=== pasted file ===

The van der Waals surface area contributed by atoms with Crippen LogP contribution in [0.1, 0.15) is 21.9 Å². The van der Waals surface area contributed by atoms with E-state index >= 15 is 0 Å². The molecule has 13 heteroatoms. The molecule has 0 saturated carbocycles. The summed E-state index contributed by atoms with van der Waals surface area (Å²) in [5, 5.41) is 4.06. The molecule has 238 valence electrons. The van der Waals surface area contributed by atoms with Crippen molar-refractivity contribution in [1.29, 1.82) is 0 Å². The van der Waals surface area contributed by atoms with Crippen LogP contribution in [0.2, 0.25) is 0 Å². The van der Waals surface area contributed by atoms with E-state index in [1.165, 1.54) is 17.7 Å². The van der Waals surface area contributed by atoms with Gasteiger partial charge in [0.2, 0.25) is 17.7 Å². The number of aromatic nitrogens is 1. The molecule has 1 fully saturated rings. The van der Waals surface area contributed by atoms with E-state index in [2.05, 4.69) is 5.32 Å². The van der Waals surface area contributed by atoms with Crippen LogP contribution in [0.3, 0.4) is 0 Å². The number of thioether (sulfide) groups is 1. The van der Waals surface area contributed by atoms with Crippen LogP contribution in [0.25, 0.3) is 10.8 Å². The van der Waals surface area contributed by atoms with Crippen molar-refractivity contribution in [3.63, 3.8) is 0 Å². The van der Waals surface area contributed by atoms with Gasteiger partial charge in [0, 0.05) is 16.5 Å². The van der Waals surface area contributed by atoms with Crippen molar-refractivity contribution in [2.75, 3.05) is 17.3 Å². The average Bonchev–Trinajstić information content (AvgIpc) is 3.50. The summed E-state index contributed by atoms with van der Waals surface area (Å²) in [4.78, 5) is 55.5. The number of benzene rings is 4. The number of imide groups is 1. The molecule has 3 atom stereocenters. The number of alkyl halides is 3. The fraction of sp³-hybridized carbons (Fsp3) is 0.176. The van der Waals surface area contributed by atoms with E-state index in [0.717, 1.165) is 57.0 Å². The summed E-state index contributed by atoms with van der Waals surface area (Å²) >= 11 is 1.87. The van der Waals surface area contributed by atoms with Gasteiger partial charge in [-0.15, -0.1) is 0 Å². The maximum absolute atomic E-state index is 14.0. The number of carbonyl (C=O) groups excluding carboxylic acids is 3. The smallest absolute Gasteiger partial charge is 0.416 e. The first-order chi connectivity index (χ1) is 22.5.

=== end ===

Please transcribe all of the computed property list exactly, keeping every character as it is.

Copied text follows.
The van der Waals surface area contributed by atoms with Crippen LogP contribution in [0.1, 0.15) is 21.9 Å². The van der Waals surface area contributed by atoms with E-state index >= 15 is 0 Å². The molecule has 13 heteroatoms. The molecule has 0 saturated carbocycles. The summed E-state index contributed by atoms with van der Waals surface area (Å²) in [5, 5.41) is 4.06. The molecule has 238 valence electrons. The van der Waals surface area contributed by atoms with Crippen molar-refractivity contribution in [1.29, 1.82) is 0 Å². The van der Waals surface area contributed by atoms with Crippen LogP contribution in [0.2, 0.25) is 0 Å². The van der Waals surface area contributed by atoms with E-state index in [1.165, 1.54) is 17.7 Å². The van der Waals surface area contributed by atoms with Gasteiger partial charge in [0.2, 0.25) is 17.7 Å². The number of aromatic nitrogens is 1. The molecule has 1 fully saturated rings. The van der Waals surface area contributed by atoms with E-state index in [2.05, 4.69) is 5.32 Å². The van der Waals surface area contributed by atoms with Crippen LogP contribution in [0.3, 0.4) is 0 Å². The number of thioether (sulfide) groups is 1. The van der Waals surface area contributed by atoms with Crippen LogP contribution in [0.25, 0.3) is 10.8 Å². The van der Waals surface area contributed by atoms with Crippen molar-refractivity contribution in [3.63, 3.8) is 0 Å². The van der Waals surface area contributed by atoms with Gasteiger partial charge in [0, 0.05) is 16.5 Å². The van der Waals surface area contributed by atoms with Crippen molar-refractivity contribution in [2.75, 3.05) is 17.3 Å². The average Bonchev–Trinajstić information content (AvgIpc) is 3.50. The summed E-state index contributed by atoms with van der Waals surface area (Å²) in [4.78, 5) is 55.5. The number of benzene rings is 4. The number of imide groups is 1. The molecule has 3 atom stereocenters. The number of alkyl halides is 3. The fraction of sp³-hybridized carbons (Fsp3) is 0.176. The van der Waals surface area contributed by atoms with E-state index in [0.717, 1.165) is 57.0 Å². The summed E-state index contributed by atoms with van der Waals surface area (Å²) >= 11 is 1.87. The van der Waals surface area contributed by atoms with Gasteiger partial charge in [-0.15, -0.1) is 0 Å². The maximum absolute atomic E-state index is 14.0. The number of carbonyl (C=O) groups excluding carboxylic acids is 3. The smallest absolute Gasteiger partial charge is 0.416 e. The first-order chi connectivity index (χ1) is 22.5.